Sunday, May 26, 2013

3-D Movies

A Battle In The Third Dimension: Studios Vs. Theater Owners
(By Scott Bowles, USA TODAY, 2009)

 These should be ebullient times for those in the movie business.  Patrons are flocking to theaters in numbers not seen since the advent of television. Ticket sales are on pace to hit $10 billion this year, an all-time high. And with a recession that shows no sign of slowing, theater owners, along with fast-food chains and discount retailers, find themselves in boom times they could not have predicted a year ago.  But a rift is growing between the people who make movies and the people who show them, a dispute that could grow as heated as when exhibitors weighed featuring "talkies" nine decades ago. 

At the center of the debate: the cheap plastic glasses that render films in three dimensions.  They would seem a throwaway item, if not a throwaway issue. Last year saw fewer than a dozen 3-D films, and several made little impact on the box office. This year's anticipated Jonas Brothers: 3D Concert Experience was one of the few flops in an otherwise stellar year.  But as the ShoWest convention of theater owners nears its conclusion tonight, it's clear that Hollywood's most powerful brokers are growing more impatient with multiplex owners slow to spend the millions on 3-D technology, digital equipment and other improvements.  The revolution in image and sound is coming, they say, and movie houses that aren't on board will go the way of the eight-track.

Some theater owners argue their profit margins don't come close to those of major studios. They wonder whether audiences will see 3-D as a fad similar to the "Sensurround" effects of shaking floors and blaring speakers for films such as Earthquake in the mid-1970s. Studios and theaters are even feuding over who should pay for the glasses.  At stake is millions, perhaps billions, in revenues for studios, filmmakers and theater owners. Some exhibitors, though, worry that the gamble could cost them their multiplexes if it fails.  "We've been waiting for 30 years for an opportunity like this," says Jeffrey Katzenberg, head of DreamWorks Animation, which just had a monster hit in the animated film Monsters vs. Aliens. "We're seeing business pick up in a way it isn't even for Wal-Mart or McDonald's. The time to move is now."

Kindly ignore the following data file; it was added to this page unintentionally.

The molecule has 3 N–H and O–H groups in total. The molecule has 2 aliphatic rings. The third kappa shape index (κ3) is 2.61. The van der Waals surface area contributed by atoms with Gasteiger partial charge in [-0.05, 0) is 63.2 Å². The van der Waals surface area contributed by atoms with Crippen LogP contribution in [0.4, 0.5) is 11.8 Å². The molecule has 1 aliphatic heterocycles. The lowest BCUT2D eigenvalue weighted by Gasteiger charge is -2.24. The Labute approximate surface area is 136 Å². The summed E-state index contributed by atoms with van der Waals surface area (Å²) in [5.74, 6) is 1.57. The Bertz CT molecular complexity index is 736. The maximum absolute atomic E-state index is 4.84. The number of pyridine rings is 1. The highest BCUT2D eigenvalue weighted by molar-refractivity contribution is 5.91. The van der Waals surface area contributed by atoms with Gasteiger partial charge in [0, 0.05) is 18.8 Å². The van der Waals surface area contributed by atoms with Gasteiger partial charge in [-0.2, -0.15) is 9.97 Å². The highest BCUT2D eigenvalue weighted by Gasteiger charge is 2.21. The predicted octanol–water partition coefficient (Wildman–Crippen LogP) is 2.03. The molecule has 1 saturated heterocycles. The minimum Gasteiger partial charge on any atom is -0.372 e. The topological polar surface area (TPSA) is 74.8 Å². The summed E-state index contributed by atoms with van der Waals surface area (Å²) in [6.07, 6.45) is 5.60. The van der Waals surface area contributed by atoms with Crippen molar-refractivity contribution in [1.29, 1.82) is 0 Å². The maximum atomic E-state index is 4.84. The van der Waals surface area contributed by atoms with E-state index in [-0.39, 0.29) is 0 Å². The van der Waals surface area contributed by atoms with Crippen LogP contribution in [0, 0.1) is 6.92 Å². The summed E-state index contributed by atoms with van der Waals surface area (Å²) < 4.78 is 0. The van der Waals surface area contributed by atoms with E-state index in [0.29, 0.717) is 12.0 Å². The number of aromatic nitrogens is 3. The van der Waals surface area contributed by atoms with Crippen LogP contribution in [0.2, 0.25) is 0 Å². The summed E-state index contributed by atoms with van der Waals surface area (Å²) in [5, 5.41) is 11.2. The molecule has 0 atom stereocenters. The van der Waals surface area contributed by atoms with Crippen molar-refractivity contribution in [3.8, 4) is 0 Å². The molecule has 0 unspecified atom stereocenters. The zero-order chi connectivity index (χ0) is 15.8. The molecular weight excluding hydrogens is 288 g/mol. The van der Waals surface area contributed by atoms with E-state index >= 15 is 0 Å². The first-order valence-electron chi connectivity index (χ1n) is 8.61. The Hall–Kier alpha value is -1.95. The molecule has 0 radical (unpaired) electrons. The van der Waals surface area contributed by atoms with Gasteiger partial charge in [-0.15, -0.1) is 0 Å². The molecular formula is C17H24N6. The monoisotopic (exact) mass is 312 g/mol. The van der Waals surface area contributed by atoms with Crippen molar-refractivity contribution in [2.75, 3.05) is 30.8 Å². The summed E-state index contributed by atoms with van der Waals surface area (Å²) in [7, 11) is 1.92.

It isn't that simple, says Robert Kern, owner of the four-screen Sayville Theaters in Long Island.  "Us doing better business isn't exactly the same as them doing better business," Kern says. "Business is up lately. But we're not just rolling in money."  The 3-D revolution got its early push from a Tom Hanks animated Christmas film.  In 2004, Katzenberg went to see The Polar Express in part for entertainment, in part to check out the competition. He says he came out a changed man.  "I remember walking out of that thinking, 'This is the future of movies,' " Katzenberg says. "I haven't thought twice about it since."

He helped raise $165 million for Monsters vs. Aliens, which he saw as a lab experiment for America's appetite for 3-D.  "There aren't 10 movies made in Hollywood a year for that kind of money," he says with some pride. "We were going to do this right, tell the best possible story, and see how people liked it."  They turned out in droves. The film, playing in both 2-D and 3-D, took in $59.3 million — almost $10 million more than most analysts had projected.  More important to Katzenberg and executives at DreamWorks were the audience survey results from some of the most extensive polling in the studio's history: Though they made up only 28% of the theaters, 3-D-equipped movie houses made up 56% of business.  About 38% of the audience said they saw the movie in 2-D because they couldn't find a 3-D screen.  "Imagine what those numbers would have been like if we had the number of 3-D screens we should have," Katzenberg says.

Many moviegoers are already converts. Jessica Kay of Northridge, Calif., drove her two boys 25 miles to see the film in 3-D at Universal Studio's high-tech Citywalk Stadium theaters.  "Kids expect things to look as good as their video games," says Kay, 47. "It's worth the drive, even if traffic is a pain."  For other movie fans, though, the hullabaloo is a mystery.  "Personally, I don't see the fuss," says James Ballantine of Culver City, Calif. "I don't like the glasses. It's too gimmicky."